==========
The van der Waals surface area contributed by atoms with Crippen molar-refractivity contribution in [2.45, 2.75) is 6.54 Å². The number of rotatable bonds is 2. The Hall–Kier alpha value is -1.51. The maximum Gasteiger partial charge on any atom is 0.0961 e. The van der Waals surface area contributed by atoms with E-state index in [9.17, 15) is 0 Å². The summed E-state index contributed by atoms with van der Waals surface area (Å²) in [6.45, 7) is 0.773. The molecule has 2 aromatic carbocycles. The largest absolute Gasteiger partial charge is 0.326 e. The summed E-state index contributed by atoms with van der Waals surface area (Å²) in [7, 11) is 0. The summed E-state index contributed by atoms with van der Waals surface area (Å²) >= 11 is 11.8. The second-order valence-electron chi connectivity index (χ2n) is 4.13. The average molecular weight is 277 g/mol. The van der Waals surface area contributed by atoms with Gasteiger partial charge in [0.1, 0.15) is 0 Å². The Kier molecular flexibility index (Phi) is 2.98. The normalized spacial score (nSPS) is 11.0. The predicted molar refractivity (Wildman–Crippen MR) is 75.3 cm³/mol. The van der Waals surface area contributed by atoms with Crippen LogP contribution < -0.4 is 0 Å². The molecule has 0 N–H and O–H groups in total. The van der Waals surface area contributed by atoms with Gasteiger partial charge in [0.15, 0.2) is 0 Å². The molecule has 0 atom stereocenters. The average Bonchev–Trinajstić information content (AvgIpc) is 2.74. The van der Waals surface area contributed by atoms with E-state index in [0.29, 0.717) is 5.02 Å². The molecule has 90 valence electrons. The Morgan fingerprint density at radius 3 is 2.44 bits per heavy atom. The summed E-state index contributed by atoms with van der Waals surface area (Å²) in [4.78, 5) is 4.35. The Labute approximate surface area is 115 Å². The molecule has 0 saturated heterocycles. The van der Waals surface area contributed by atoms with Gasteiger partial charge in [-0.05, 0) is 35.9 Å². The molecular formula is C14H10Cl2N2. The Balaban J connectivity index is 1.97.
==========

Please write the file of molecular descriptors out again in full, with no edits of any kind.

The van der Waals surface area contributed by atoms with Crippen molar-refractivity contribution in [2.45, 2.75) is 6.54 Å². The number of rotatable bonds is 2. The Hall–Kier alpha value is -1.51. The maximum Gasteiger partial charge on any atom is 0.0961 e. The van der Waals surface area contributed by atoms with E-state index in [9.17, 15) is 0 Å². The summed E-state index contributed by atoms with van der Waals surface area (Å²) in [6.45, 7) is 0.773. The molecule has 2 aromatic carbocycles. The largest absolute Gasteiger partial charge is 0.326 e. The summed E-state index contributed by atoms with van der Waals surface area (Å²) in [7, 11) is 0. The summed E-state index contributed by atoms with van der Waals surface area (Å²) >= 11 is 11.8. The second-order valence-electron chi connectivity index (χ2n) is 4.13. The average molecular weight is 277 g/mol. The van der Waals surface area contributed by atoms with Gasteiger partial charge in [0.1, 0.15) is 0 Å². The Kier molecular flexibility index (Phi) is 2.98. The normalized spacial score (nSPS) is 11.0. The predicted molar refractivity (Wildman–Crippen MR) is 75.3 cm³/mol. The van der Waals surface area contributed by atoms with Crippen LogP contribution < -0.4 is 0 Å². The molecule has 0 N–H and O–H groups in total. The van der Waals surface area contributed by atoms with Gasteiger partial charge in [0.15, 0.2) is 0 Å². The molecule has 0 atom stereocenters. The average Bonchev–Trinajstić information content (AvgIpc) is 2.74. The van der Waals surface area contributed by atoms with E-state index in [0.29, 0.717) is 5.02 Å². The molecule has 90 valence electrons. The Morgan fingerprint density at radius 3 is 2.44 bits per heavy atom. The summed E-state index contributed by atoms with van der Waals surface area (Å²) in [4.78, 5) is 4.35. The Labute approximate surface area is 115 Å². The molecule has 0 saturated heterocycles. The van der Waals surface area contributed by atoms with Gasteiger partial charge in [-0.05, 0) is 35.9 Å². The molecular formula is C14H10Cl2N2. The Balaban J connectivity index is 1.97.